Re: Disabling and re-enabling extensions

Paul Donahue

On Wed, Sep 9, 2020 at 8:33 PM Andrew Waterman <andrew@...> wrote:

On Wed, Sep 9, 2020 at 12:14 PM Paul Donahue <pdonahue@...> wrote:

I propose that there should be a sentence in the misa description that says that, unless otherwise specified, when software enables an extension that was previously disabled then all state uniquely associated with that extension is UNSPECIFIED.

I don’t object, but I’m wondering: would different implementations actually be motivated to have different behavior w.r.t. hypervisor state when H is disabled then re-enabled? Put another way, do we have any reason to believe that making the behavior fully specified would unduly burden certain styles of implementation?

I think that the general statement for misa should definitely be that it's UNSPECIFIED.  For instance, implementations may want to power gate a vector unit when V is disabled and that becomes more complicated (though certainly not impossible) if there's a requirement to preserve state.  But the "unless otherwise specified" is important.  That allows for the mepc[1] behavior and, to your question, it would allow H to tighten up the requirements.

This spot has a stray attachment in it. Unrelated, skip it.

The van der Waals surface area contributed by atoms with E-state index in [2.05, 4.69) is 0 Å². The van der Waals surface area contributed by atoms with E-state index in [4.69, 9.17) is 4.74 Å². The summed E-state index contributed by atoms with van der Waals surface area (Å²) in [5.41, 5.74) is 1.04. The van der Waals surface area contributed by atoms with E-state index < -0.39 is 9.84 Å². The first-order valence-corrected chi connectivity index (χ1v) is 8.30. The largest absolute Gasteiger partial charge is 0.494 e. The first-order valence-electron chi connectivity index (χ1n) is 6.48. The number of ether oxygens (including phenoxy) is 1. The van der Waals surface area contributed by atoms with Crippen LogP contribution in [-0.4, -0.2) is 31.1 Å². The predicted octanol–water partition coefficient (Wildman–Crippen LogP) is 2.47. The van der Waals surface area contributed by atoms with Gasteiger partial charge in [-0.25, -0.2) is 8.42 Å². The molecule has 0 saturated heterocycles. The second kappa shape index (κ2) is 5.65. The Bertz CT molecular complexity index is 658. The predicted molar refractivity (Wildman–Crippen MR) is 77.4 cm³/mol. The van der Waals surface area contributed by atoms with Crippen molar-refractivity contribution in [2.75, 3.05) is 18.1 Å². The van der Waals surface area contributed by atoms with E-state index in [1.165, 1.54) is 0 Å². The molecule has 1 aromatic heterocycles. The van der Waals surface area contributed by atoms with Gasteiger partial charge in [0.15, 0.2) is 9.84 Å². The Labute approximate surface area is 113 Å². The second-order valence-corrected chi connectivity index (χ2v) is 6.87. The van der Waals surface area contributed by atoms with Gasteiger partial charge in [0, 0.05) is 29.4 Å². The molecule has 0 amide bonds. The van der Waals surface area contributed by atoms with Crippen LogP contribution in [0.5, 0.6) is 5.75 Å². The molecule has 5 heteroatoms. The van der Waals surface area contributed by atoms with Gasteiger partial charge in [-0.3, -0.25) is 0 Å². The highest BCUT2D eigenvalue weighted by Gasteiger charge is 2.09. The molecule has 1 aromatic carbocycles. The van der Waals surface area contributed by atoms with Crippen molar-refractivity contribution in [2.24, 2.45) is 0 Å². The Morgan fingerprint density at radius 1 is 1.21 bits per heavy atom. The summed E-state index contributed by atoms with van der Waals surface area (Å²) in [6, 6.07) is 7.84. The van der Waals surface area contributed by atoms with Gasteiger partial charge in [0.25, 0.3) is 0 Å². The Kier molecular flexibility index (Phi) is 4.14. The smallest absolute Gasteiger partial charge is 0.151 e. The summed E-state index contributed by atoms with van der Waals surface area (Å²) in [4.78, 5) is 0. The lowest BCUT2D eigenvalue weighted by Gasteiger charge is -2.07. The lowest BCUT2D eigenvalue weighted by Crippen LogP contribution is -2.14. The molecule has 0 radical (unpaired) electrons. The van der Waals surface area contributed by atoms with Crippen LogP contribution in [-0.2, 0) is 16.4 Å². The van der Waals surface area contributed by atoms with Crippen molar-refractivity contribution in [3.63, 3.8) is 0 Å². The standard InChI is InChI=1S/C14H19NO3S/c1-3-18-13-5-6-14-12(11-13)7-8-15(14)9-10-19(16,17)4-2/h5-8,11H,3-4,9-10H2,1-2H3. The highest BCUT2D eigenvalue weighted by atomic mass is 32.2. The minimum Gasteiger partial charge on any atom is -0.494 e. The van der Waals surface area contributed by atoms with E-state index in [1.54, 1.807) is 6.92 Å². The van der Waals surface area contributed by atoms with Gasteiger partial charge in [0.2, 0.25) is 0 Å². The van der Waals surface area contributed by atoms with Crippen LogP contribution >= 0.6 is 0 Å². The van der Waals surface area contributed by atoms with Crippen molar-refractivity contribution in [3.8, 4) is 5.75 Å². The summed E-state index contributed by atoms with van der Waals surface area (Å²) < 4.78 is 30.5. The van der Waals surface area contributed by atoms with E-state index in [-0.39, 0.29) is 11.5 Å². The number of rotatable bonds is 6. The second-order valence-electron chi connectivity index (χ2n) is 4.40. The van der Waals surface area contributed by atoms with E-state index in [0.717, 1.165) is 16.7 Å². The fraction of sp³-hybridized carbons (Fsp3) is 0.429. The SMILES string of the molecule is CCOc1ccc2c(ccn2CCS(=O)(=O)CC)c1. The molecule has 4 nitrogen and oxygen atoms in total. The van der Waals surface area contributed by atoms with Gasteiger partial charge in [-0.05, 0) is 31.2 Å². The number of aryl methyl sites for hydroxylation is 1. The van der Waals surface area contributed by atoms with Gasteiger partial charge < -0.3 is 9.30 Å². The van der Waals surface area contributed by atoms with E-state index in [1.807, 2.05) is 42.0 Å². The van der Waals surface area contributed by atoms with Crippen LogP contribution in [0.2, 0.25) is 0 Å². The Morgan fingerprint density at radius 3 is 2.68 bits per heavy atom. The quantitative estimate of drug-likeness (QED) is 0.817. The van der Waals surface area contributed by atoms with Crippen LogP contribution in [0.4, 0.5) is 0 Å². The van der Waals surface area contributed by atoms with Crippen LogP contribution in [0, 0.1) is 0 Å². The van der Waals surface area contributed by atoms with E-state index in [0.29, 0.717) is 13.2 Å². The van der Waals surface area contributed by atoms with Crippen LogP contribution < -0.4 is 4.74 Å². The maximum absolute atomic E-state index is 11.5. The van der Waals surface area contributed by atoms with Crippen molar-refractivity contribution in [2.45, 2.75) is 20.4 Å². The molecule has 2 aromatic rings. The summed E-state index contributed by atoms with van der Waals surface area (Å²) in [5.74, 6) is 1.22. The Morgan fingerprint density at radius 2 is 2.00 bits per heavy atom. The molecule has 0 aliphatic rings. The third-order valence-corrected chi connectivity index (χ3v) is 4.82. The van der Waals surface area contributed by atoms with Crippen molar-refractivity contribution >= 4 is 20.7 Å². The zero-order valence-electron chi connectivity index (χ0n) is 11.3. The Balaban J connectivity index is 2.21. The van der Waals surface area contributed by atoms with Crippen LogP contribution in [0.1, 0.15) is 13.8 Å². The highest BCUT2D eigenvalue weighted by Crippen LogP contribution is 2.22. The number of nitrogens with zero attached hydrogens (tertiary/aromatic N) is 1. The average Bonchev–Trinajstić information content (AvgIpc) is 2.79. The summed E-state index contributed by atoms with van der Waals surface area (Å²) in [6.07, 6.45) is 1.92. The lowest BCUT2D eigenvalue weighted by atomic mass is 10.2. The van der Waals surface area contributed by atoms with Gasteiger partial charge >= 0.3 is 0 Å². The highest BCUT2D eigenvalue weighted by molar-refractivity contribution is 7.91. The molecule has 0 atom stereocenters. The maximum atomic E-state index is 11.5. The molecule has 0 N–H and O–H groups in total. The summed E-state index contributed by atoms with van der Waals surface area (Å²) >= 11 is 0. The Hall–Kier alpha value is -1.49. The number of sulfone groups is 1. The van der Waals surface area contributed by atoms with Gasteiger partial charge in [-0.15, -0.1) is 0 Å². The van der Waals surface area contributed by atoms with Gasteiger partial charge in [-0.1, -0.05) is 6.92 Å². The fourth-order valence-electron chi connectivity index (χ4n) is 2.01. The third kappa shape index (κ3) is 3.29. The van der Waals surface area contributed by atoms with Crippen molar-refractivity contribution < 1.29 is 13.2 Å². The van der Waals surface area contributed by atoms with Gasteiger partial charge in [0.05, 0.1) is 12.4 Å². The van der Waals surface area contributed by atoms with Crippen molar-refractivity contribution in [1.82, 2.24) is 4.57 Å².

As for tightening up H requirements, I agree with Greg that it doesn't seem to add value.  If software wants to preserve the state across a temporary disable then it can context switch the state.  I also don't think that compliance tests would be burdened since they can (if they even have a need for a single test that disables H then reenables H then goes on to use H state) live with the same context switch requirements.  The formal model doesn't need to implement all possible behaviors because no proper software can ever observe the behavior.



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